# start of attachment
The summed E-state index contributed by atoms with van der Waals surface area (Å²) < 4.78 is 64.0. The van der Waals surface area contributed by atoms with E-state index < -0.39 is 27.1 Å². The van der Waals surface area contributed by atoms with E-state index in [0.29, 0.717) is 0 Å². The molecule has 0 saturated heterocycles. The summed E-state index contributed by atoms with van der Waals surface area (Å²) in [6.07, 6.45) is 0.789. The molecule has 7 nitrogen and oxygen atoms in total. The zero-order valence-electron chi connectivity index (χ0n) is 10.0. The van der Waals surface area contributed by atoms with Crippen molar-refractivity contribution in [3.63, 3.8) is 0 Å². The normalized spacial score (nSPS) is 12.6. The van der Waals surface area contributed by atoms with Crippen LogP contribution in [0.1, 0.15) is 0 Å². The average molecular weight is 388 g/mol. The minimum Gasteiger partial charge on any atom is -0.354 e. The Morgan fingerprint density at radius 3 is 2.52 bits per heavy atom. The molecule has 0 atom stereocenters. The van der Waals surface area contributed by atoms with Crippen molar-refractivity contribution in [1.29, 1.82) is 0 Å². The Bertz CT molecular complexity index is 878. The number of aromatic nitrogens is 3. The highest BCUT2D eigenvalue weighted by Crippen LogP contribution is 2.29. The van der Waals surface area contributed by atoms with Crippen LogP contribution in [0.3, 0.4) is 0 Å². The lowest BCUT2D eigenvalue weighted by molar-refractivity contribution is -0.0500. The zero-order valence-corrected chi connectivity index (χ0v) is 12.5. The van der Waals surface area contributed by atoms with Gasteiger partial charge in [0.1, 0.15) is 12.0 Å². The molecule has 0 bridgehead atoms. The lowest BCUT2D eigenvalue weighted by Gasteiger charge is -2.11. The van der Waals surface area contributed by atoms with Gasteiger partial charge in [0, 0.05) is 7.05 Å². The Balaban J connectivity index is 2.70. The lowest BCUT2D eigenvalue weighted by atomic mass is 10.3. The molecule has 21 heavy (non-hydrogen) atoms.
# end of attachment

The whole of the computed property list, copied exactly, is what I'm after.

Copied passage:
The summed E-state index contributed by atoms with van der Waals surface area (Å²) < 4.78 is 64.0. The van der Waals surface area contributed by atoms with E-state index < -0.39 is 27.1 Å². The van der Waals surface area contributed by atoms with E-state index in [0.29, 0.717) is 0 Å². The molecule has 0 saturated heterocycles. The summed E-state index contributed by atoms with van der Waals surface area (Å²) in [6.07, 6.45) is 0.789. The molecule has 7 nitrogen and oxygen atoms in total. The zero-order valence-electron chi connectivity index (χ0n) is 10.0. The van der Waals surface area contributed by atoms with Crippen molar-refractivity contribution in [3.63, 3.8) is 0 Å². The normalized spacial score (nSPS) is 12.6. The van der Waals surface area contributed by atoms with Crippen LogP contribution in [0.1, 0.15) is 0 Å². The average molecular weight is 388 g/mol. The minimum Gasteiger partial charge on any atom is -0.354 e. The Morgan fingerprint density at radius 3 is 2.52 bits per heavy atom. The molecule has 0 atom stereocenters. The van der Waals surface area contributed by atoms with Crippen molar-refractivity contribution in [1.29, 1.82) is 0 Å². The Bertz CT molecular complexity index is 878. The number of aromatic nitrogens is 3. The highest BCUT2D eigenvalue weighted by Crippen LogP contribution is 2.29. The van der Waals surface area contributed by atoms with Crippen LogP contribution in [0.3, 0.4) is 0 Å². The lowest BCUT2D eigenvalue weighted by molar-refractivity contribution is -0.0500. The zero-order valence-corrected chi connectivity index (χ0v) is 12.5. The van der Waals surface area contributed by atoms with Gasteiger partial charge in [0.1, 0.15) is 12.0 Å². The molecule has 0 bridgehead atoms. The lowest BCUT2D eigenvalue weighted by Gasteiger charge is -2.11. The van der Waals surface area contributed by atoms with Gasteiger partial charge in [0, 0.05) is 7.05 Å². The Balaban J connectivity index is 2.70. The lowest BCUT2D eigenvalue weighted by atomic mass is 10.3. The molecule has 21 heavy (non-hydrogen) atoms.